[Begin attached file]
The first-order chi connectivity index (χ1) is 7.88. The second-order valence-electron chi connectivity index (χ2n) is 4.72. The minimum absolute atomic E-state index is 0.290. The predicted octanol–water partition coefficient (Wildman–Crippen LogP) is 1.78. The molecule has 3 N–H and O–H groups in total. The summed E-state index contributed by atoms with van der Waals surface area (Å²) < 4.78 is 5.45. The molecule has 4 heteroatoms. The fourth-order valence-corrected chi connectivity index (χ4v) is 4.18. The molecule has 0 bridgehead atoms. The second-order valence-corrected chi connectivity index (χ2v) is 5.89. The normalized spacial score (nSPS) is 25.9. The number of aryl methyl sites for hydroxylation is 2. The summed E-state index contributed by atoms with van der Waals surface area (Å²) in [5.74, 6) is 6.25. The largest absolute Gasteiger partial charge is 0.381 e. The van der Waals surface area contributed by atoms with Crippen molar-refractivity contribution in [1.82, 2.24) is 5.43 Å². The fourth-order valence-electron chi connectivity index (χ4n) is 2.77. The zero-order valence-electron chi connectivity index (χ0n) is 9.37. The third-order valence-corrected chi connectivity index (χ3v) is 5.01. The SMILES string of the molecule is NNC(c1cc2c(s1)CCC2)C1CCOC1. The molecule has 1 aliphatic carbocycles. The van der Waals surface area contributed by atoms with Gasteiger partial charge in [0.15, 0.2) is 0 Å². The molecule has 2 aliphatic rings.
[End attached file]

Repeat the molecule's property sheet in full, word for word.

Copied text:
The first-order chi connectivity index (χ1) is 7.88. The second-order valence-electron chi connectivity index (χ2n) is 4.72. The minimum absolute atomic E-state index is 0.290. The predicted octanol–water partition coefficient (Wildman–Crippen LogP) is 1.78. The molecule has 3 N–H and O–H groups in total. The summed E-state index contributed by atoms with van der Waals surface area (Å²) < 4.78 is 5.45. The molecule has 4 heteroatoms. The fourth-order valence-corrected chi connectivity index (χ4v) is 4.18. The molecule has 0 bridgehead atoms. The second-order valence-corrected chi connectivity index (χ2v) is 5.89. The normalized spacial score (nSPS) is 25.9. The number of aryl methyl sites for hydroxylation is 2. The summed E-state index contributed by atoms with van der Waals surface area (Å²) in [5.74, 6) is 6.25. The largest absolute Gasteiger partial charge is 0.381 e. The van der Waals surface area contributed by atoms with Crippen molar-refractivity contribution in [1.82, 2.24) is 5.43 Å². The fourth-order valence-electron chi connectivity index (χ4n) is 2.77. The zero-order valence-electron chi connectivity index (χ0n) is 9.37. The third-order valence-corrected chi connectivity index (χ3v) is 5.01. The SMILES string of the molecule is NNC(c1cc2c(s1)CCC2)C1CCOC1. The molecule has 1 aliphatic carbocycles. The van der Waals surface area contributed by atoms with Gasteiger partial charge in [0.15, 0.2) is 0 Å². The molecule has 2 aliphatic rings.